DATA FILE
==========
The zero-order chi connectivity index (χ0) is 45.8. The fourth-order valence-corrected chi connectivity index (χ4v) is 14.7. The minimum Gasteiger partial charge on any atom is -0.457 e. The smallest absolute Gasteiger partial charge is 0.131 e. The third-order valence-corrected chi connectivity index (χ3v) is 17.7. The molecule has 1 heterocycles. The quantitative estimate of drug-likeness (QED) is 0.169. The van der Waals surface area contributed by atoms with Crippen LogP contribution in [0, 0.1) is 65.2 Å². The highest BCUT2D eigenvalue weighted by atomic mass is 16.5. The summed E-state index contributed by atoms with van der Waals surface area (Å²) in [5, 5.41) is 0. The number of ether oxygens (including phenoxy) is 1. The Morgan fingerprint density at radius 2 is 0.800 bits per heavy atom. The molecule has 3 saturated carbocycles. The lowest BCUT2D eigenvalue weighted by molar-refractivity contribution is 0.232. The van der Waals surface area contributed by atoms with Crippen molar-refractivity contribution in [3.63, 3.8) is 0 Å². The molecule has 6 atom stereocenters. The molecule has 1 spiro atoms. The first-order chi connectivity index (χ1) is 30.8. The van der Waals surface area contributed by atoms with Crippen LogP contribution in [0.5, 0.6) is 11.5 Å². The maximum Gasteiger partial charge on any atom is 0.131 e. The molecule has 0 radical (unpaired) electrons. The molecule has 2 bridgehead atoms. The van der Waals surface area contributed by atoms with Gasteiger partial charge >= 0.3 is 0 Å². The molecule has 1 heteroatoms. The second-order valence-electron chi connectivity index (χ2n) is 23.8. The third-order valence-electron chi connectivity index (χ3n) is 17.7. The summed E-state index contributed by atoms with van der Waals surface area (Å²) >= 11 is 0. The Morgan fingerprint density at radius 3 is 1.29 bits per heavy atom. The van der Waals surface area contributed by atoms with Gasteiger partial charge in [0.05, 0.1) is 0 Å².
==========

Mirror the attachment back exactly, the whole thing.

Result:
The zero-order chi connectivity index (χ0) is 45.8. The fourth-order valence-corrected chi connectivity index (χ4v) is 14.7. The minimum Gasteiger partial charge on any atom is -0.457 e. The smallest absolute Gasteiger partial charge is 0.131 e. The third-order valence-corrected chi connectivity index (χ3v) is 17.7. The molecule has 1 heterocycles. The quantitative estimate of drug-likeness (QED) is 0.169. The van der Waals surface area contributed by atoms with Crippen LogP contribution in [0, 0.1) is 65.2 Å². The highest BCUT2D eigenvalue weighted by atomic mass is 16.5. The summed E-state index contributed by atoms with van der Waals surface area (Å²) in [5, 5.41) is 0. The number of ether oxygens (including phenoxy) is 1. The Morgan fingerprint density at radius 2 is 0.800 bits per heavy atom. The molecule has 3 saturated carbocycles. The lowest BCUT2D eigenvalue weighted by molar-refractivity contribution is 0.232. The van der Waals surface area contributed by atoms with Crippen molar-refractivity contribution in [3.63, 3.8) is 0 Å². The molecule has 6 atom stereocenters. The molecule has 1 spiro atoms. The first-order chi connectivity index (χ1) is 30.8. The van der Waals surface area contributed by atoms with Crippen LogP contribution in [0.5, 0.6) is 11.5 Å². The maximum Gasteiger partial charge on any atom is 0.131 e. The molecule has 0 radical (unpaired) electrons. The molecule has 2 bridgehead atoms. The van der Waals surface area contributed by atoms with Gasteiger partial charge >= 0.3 is 0 Å². The molecule has 1 heteroatoms. The second-order valence-electron chi connectivity index (χ2n) is 23.8. The third-order valence-electron chi connectivity index (χ3n) is 17.7. The summed E-state index contributed by atoms with van der Waals surface area (Å²) >= 11 is 0. The Morgan fingerprint density at radius 3 is 1.29 bits per heavy atom. The van der Waals surface area contributed by atoms with Gasteiger partial charge in [0.05, 0.1) is 0 Å².